Saturday, 14 February 2009

We can all learn from Jade's dignity

The news that Jade Goody has months to live was the development that those of us who have met or worked with the 27-year-old mum of two were dreading.
It is the final chapter in what has become a DBC Pierre-style story of celebrity: a young girl drags herself up on a south east London estate, finds fame and fortune on a reality TV show, wins the heart of the British public, buys a big house in the country and designer clothes. After a disastrous return to the same TV show that made her a star, she is crucified by the public that once adored her. Then, as her career starts to crumble, she discovers she has cancer.
If she didn't exist, someone would surely have invented her. But Jade is so much more than a character in a 21st century cautionary tale.
She has never sought to portray herself as a victim. Indeed, her strength, her likeability factor has always been her fighting spirit, her refusal to give up or accept her fate. The drug-ridden deprived childhood, the name-calling, the media condemnation - she has risen above it all.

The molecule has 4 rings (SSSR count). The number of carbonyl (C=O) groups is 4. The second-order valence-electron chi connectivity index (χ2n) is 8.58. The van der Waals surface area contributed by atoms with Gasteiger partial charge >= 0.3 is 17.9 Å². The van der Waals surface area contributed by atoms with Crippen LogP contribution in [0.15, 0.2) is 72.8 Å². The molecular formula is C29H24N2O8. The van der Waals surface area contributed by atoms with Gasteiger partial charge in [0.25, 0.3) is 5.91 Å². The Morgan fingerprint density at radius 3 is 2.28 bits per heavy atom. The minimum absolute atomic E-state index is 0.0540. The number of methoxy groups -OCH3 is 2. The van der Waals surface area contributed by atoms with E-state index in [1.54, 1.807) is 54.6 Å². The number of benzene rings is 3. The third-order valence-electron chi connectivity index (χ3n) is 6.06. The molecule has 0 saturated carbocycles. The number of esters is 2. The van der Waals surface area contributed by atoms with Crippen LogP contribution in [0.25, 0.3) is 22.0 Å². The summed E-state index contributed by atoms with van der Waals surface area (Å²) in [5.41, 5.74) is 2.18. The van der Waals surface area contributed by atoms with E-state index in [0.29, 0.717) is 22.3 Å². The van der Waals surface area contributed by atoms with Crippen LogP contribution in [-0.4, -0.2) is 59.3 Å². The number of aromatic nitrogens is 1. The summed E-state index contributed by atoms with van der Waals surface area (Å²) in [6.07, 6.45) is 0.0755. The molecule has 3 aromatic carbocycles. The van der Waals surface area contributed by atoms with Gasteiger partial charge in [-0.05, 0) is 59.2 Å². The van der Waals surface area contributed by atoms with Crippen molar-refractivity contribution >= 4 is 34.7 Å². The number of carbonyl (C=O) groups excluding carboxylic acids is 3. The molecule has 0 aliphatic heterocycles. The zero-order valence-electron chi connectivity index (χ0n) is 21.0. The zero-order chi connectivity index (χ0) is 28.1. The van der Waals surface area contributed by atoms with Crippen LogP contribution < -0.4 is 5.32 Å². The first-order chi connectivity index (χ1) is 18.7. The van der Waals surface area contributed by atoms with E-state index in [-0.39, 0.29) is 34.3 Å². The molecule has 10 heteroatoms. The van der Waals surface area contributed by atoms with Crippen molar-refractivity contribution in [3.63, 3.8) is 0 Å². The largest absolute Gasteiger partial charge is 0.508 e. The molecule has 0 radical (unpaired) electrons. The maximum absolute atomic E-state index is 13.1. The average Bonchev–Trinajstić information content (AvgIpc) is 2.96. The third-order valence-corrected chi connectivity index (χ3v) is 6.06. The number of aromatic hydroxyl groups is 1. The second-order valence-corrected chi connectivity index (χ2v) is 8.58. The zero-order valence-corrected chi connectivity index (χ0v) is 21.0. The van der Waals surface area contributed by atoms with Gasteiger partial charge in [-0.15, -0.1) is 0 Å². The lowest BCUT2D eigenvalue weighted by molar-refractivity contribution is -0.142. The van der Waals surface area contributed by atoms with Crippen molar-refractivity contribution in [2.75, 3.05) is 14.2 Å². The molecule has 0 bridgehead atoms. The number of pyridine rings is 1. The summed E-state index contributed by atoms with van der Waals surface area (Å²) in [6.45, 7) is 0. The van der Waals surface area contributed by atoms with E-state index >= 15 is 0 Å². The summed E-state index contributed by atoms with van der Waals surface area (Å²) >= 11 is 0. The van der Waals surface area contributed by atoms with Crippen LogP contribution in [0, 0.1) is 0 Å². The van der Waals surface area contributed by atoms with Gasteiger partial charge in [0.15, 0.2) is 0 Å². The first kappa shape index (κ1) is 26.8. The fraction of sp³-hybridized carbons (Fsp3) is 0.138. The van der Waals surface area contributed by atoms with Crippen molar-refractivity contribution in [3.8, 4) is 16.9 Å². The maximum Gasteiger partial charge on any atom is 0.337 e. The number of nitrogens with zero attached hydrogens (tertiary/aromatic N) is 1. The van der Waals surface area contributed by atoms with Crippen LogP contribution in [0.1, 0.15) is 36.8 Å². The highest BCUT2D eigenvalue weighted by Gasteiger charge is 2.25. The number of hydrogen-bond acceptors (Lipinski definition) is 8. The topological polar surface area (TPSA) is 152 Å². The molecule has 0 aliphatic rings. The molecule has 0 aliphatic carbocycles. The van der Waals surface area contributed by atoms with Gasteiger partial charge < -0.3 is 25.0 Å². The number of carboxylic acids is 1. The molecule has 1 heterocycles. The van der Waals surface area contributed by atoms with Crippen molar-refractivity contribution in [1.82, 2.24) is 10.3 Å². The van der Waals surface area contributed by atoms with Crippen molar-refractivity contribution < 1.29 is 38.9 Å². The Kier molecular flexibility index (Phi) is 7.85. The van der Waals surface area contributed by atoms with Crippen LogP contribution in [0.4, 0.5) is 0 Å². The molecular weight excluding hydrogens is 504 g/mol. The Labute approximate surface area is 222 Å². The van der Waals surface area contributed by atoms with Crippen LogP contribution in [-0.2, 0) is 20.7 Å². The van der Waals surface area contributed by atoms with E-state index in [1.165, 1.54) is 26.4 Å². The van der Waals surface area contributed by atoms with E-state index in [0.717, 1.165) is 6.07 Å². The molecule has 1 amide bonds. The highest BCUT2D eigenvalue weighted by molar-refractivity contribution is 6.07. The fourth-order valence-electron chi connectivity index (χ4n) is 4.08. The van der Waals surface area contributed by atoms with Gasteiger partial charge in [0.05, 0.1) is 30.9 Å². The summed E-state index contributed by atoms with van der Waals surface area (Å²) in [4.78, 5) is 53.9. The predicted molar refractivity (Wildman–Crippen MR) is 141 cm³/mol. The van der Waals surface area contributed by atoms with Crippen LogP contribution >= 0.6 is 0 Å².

And then the final battle: cancer, which she has fought with breathtaking courage and dignity. Despite the detractors who dismissed, ridiculed and vilified her, this reality TV star-turned-celebrity will leave a lasting legacy: her very public demise, the so-called 'Jade Goody effect', is already encouraging other young women to have regular smear tests.
Even now there are those who are questioning her judgement for baring her soul for money at such a vulnerable time. But anyone who is a parent must surely identify with that big cat instinct to protect and provide for their young. Jade is the breadwinner in her household. Ensuring her sons are financially secure when they'll have to cope with so much - the loss of their mum at such a young age - is simply a last act of devotion.
A few years ago, before the Celebrity Big Brother debacle and when she was at the height of her success, I went for lunch with Jade, a colleague and her then agent. We were there to discuss business, and Jade was on top form - sharp, witty, charming, no 'East Angular' clangers. She spoke proudly about her family and what she had achieved, admitting she sometimes found it hard to believe her good fortune.
After two hours, she looked at her watch. 'Do you need to go?' I asked. 'Yes,' she smiled. 'I need to get back to my boys.'

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